Our wonderful Boondocker’s Welcome hosts in Orange, Vermont, Marj and Lee treated us to a delicious dinner Friday evening.  We had a wonderful time visiting with them and getting to know them better.  We left their house fatter and quite happy!

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Saturday morning we left their home and drove to Twin Ells RV Park in West Chazy, New York. It’s in upstate New York near Lake Champlain.

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07.04.16 Ben & Jerry’s Factory Tour in Waterbury, Vermont

imagesMonday, July 4, 2016 –  Ben & Jerry’s factory is located at 1281 Waterbury-Stowe Road, Route 100, Waterbury, VT 05676.  It is a very cool place to visit, to tour and to enjoy their ice cream.  The cost was $3.50 for Seniors.

We visited there last Thursday.  We have ever eaten Ben and Jerry’s ice cream and we found we liked it, especially the chunks of things in it.  Blue Bell is still the best but this was a cool tour and we loved that they gave us samples.

They do not allow photographs to be taken of the actual factory but I took photos when I could in the public areas.  Here they are!

20160630_140905 20160630_140949 20160630_141129Gift Shop

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You can buy these for only $13.  Cool ice cream spills!!20160630_141307

This is where you gather for the tour20160630_142102

The video room where we learned all about their history  20160630_143302

The stairway down to the sampling room20160630_145237

Here we enjoyed their generous samples, Roy got two of them!!20160630_145013

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Their new flavors on display20160630_145056

 This is their Phish Food flavor which of course sounds like Fish Food when you say it.  We bought some of this at the grocery today(Monday) for Roy to try and a pint of Cherry Garcia for me to try20160630_145407

 When we finished the tour we went on to see Cold Hollow Cider Mill and then to see Braggs Farm Sugarhouse where they make maple syrup. More on those places next!

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07.02.16 Robbins Nest Covered Bridge and Ladder 1 Grill in Barre, Vermont

things you want to do go do themSaturday, July 2, 2016  – We don’t have covered bridges in Louisiana that I know of so seeing them up here in New England is a special treat.  I looked up some information about them and specifically the one we saw this week.

A covered bridge is a timber-truss bridge with a roof and siding which, in most covered bridges, create an almost complete enclosure. The purpose of the covering is to protect the wooden structural members from the weather. Uncovered wooden bridges have a lifespan of only 10 to 15 years because of the effects of rain and sun. Bridges having covers for reasons other than protecting wood trusses, such as for protecting pedestrians and keeping horses from shying away from water, are also sometimes called covered bridges.

The Robbins Nest Covered Bridge is a covered bridge that crosses the Jail Branch of the Winooski River off US Route 302 in Barre, Vermont. Even though not historic, the bridge was built as a replica to one that stood just downstream and was swept away in the Vermont Flood of 1927, and is of authentic design and construction. It is on private property and in 1990 the owners installed steel beams to reinforce the deck.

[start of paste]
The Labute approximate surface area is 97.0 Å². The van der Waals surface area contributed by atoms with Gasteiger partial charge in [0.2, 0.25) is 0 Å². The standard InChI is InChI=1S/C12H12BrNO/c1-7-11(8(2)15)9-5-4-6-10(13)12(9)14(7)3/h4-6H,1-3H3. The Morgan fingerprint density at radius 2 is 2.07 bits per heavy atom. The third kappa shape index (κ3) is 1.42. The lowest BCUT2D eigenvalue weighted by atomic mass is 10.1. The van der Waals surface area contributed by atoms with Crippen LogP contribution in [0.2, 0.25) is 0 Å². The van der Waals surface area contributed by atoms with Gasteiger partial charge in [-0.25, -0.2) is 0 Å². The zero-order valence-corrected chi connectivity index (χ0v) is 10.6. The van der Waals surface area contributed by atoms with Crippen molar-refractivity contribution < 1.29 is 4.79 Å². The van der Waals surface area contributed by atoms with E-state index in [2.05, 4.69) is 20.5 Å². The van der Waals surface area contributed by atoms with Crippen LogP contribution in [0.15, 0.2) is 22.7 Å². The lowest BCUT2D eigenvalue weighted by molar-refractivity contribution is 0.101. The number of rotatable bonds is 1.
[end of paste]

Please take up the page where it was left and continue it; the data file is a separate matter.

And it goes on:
The first photo is of the river flowing underneath the bridge.

20160629_122805 The rest are from outside and within the bridge.  It may be on private property but I wanted photos so I got them!!

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I love the plaque inside that shows the various fees for crossing the bridge.  It says at the bottom that church goers could cross Free!

20160629_122828We enjoyed delicious Lobster Salad Rolls and French Fries at Ladder 1 Grill.  Had to have lobster one last time while we’re still in lobster land!   Ladder 1 Grill is an old firehouse restored as a restaurant.  Very cool memorabilia and other decorations and the food and service was great.

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This wrapped up a very full day of exploring the Barre, Vermont area!  By the time I write about the next days adventures we’ll be on our way out of Vermont headed to upstate New York for a week.

Ya’ll come back now, ya’ hear!

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07.01.16 Hope Cemetery in Barre, Vermont

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Home Cemetery entrance

Friday, July 1, 2016 – Located in Barre, Vermont, the “Granite Capital of the World,” Hope Cemetery serves not only as a place to remember those who work outside the craft and are buried there, but also as a tribute to the stone cutters and artisans interred among the sculptures they created while they lived. Now about 65 acres in size, Hope Cemetery holds more than 10,000 tombstones and memorials. A common tourist destination, Hope Cemetery is known as the museum of granite sculpture or the gallery of granite artistry.

Each year visitors from all over the world tour Hope Cemetery to see some of the finest examples of memorial design and granite craftsmanship ever produced. We saw20160629_154101 some of the most unusual tombstones as we walked through this huge and amazing cemetery.

As we were walking around I’d see large monuments with just last names on them.  I figured that this was such a popular cemetery that people erected their 20160629_154108big statues before anyone died.  Soon we started noticing plaques in the ground near the larger tombstone with the information about the deceased.  Guess that’s how they do it here.

Being raised in New Orleans where large monuments and mausoleums are numerous it wasn’t that aspect that got our curiosity.  Normally I’m interested in the dates on the tombstones since I find really old ones to be intriguing.  This time we were looking for the most unique designs.  Here are some that we found:

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Nothing special about this one except how he lost his life.20160629_155256

A couple who died decades apart20160629_155619 20160629_155737

This one reminded me of something you’d see in a New Orleans cemetery20160629_155842While Roy doesn’t usually join me as I walk around cemeteries he did today and he enjoyed it!

Guess what,  I applied for Social Security, yes I’m that old!!!!!